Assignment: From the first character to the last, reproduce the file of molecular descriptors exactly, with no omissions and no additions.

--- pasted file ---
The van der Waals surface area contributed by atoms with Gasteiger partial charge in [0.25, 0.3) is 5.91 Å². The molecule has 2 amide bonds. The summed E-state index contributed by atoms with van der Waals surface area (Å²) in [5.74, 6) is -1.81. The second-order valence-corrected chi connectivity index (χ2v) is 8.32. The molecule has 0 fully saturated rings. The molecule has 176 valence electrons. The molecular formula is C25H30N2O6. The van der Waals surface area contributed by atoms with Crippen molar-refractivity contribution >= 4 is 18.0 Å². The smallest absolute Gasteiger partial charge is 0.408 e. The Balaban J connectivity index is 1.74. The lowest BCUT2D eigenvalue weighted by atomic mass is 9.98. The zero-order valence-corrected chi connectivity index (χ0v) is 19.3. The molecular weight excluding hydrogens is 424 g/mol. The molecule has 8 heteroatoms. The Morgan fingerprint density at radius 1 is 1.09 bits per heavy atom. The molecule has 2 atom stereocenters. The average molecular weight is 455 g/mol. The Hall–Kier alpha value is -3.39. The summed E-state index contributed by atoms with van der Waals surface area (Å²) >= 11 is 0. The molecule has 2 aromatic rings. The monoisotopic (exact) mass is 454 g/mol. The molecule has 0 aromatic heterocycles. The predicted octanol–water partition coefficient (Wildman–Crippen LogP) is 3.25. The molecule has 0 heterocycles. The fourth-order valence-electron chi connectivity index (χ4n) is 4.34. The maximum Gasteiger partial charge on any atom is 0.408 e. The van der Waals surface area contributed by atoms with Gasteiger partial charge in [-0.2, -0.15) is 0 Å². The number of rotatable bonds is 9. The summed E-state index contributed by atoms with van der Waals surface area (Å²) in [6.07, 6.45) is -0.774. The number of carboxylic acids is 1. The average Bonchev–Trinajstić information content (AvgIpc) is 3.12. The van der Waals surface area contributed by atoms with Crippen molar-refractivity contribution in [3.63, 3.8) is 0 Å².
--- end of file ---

The van der Waals surface area contributed by atoms with Gasteiger partial charge in [0.25, 0.3) is 5.91 Å². The molecule has 2 amide bonds. The summed E-state index contributed by atoms with van der Waals surface area (Å²) in [5.74, 6) is -1.81. The second-order valence-corrected chi connectivity index (χ2v) is 8.32. The molecule has 0 fully saturated rings. The molecule has 176 valence electrons. The molecular formula is C25H30N2O6. The van der Waals surface area contributed by atoms with Crippen molar-refractivity contribution >= 4 is 18.0 Å². The smallest absolute Gasteiger partial charge is 0.408 e. The Balaban J connectivity index is 1.74. The lowest BCUT2D eigenvalue weighted by atomic mass is 9.98. The zero-order valence-corrected chi connectivity index (χ0v) is 19.3. The molecular weight excluding hydrogens is 424 g/mol. The molecule has 8 heteroatoms. The Morgan fingerprint density at radius 1 is 1.09 bits per heavy atom. The molecule has 2 atom stereocenters. The average molecular weight is 455 g/mol. The Hall–Kier alpha value is -3.39. The summed E-state index contributed by atoms with van der Waals surface area (Å²) >= 11 is 0. The molecule has 2 aromatic rings. The monoisotopic (exact) mass is 454 g/mol. The molecule has 0 aromatic heterocycles. The predicted octanol–water partition coefficient (Wildman–Crippen LogP) is 3.25. The molecule has 0 heterocycles. The fourth-order valence-electron chi connectivity index (χ4n) is 4.34. The maximum Gasteiger partial charge on any atom is 0.408 e. The van der Waals surface area contributed by atoms with Gasteiger partial charge in [-0.2, -0.15) is 0 Å². The number of rotatable bonds is 9. The summed E-state index contributed by atoms with van der Waals surface area (Å²) in [6.07, 6.45) is -0.774. The number of carboxylic acids is 1. The average Bonchev–Trinajstić information content (AvgIpc) is 3.12. The van der Waals surface area contributed by atoms with Crippen molar-refractivity contribution in [3.63, 3.8) is 0 Å².